Sometimes I’m lucky enough to have conversations with elderly Skopelitans who are happy to provide some information of the “old days”. Today the “elderly” are people born in the late 1920s but most usually folk born in the 1930s. The conversations often begin with, “Years ago, who, what, where, when, how did Skopelitans do this or go there etc”.
In these conversations I’ve learned that the Aloupi mule track was the main route from the village to the center of the island and beyond. People on foot approached the spring from inside town using the existing steps to the cemetery road, or with animals the incline by Hotel Denise. Another access to Aloupi was along the (now covered) river bed from Agios Riganaki up past the Gymnasium and high school (on the left) and continuing directly uphill along the uncovered stream to the Aloupi spring.
To get to Agnontas, where people would only go during bad weather to meet/take a boat, was a different story. The walking path began as it still does today at Agios Riganaki and would continue southwest along the base of the valley past Agios Riginos monastery and continue into the woods where the unused public slaughter house stands and the garbage trucks are kept. The path continued straight along the river bed and then began the serious climb up the mountain. Totally overgrown, it is unclear today exactly where this path was. There was no kalderimi, just a rough path in the woods. Eventually the travelers emerged at the familiar spot where there is an obvious path today (photo 3 below) and continued upwards over the ridge near the Gerakis goat farm and using the (still) existing trail down the mountainside to Agnontas. The journey of about 1.5 hours was on foot and a mule train carried heavy items. Arrivals at Agnontas traveled the same route back to the village.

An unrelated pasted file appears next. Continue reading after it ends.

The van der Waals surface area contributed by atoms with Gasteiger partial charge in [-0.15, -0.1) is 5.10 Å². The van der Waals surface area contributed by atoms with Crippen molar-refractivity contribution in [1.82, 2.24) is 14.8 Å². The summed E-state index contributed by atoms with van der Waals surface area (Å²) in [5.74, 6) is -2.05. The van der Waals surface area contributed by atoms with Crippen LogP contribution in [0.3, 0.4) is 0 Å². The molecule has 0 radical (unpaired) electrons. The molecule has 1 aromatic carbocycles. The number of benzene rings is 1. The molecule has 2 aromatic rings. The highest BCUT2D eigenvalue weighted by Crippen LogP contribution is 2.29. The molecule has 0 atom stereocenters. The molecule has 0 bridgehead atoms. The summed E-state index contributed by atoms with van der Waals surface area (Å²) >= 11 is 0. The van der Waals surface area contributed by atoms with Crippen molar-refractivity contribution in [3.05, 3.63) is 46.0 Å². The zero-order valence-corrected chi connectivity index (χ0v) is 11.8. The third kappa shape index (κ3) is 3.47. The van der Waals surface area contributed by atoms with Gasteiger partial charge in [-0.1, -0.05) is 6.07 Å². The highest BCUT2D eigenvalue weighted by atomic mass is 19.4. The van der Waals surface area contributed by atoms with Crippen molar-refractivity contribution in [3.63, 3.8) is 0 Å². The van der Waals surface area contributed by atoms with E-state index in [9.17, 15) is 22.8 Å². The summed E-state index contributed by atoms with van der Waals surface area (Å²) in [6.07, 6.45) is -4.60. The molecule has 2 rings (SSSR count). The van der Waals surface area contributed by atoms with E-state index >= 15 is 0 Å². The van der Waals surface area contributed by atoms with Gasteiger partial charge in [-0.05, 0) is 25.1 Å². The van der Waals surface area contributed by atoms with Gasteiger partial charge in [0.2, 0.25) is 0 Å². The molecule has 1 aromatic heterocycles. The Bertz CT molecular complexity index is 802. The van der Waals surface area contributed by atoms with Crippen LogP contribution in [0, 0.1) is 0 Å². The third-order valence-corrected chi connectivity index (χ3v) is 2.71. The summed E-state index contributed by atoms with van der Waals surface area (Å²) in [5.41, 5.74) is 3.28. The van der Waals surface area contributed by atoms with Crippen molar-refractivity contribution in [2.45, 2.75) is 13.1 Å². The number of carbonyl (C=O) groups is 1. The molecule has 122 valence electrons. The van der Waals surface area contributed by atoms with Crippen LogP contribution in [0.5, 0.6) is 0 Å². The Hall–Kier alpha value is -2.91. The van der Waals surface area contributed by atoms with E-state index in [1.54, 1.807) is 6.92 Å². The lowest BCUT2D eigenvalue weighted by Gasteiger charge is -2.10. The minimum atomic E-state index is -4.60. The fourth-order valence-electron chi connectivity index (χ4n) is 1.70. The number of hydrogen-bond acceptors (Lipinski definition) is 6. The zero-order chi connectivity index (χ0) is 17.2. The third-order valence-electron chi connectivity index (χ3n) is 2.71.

Heather Parsons covers some portions of this walk in her book, “Skopelos Trails”.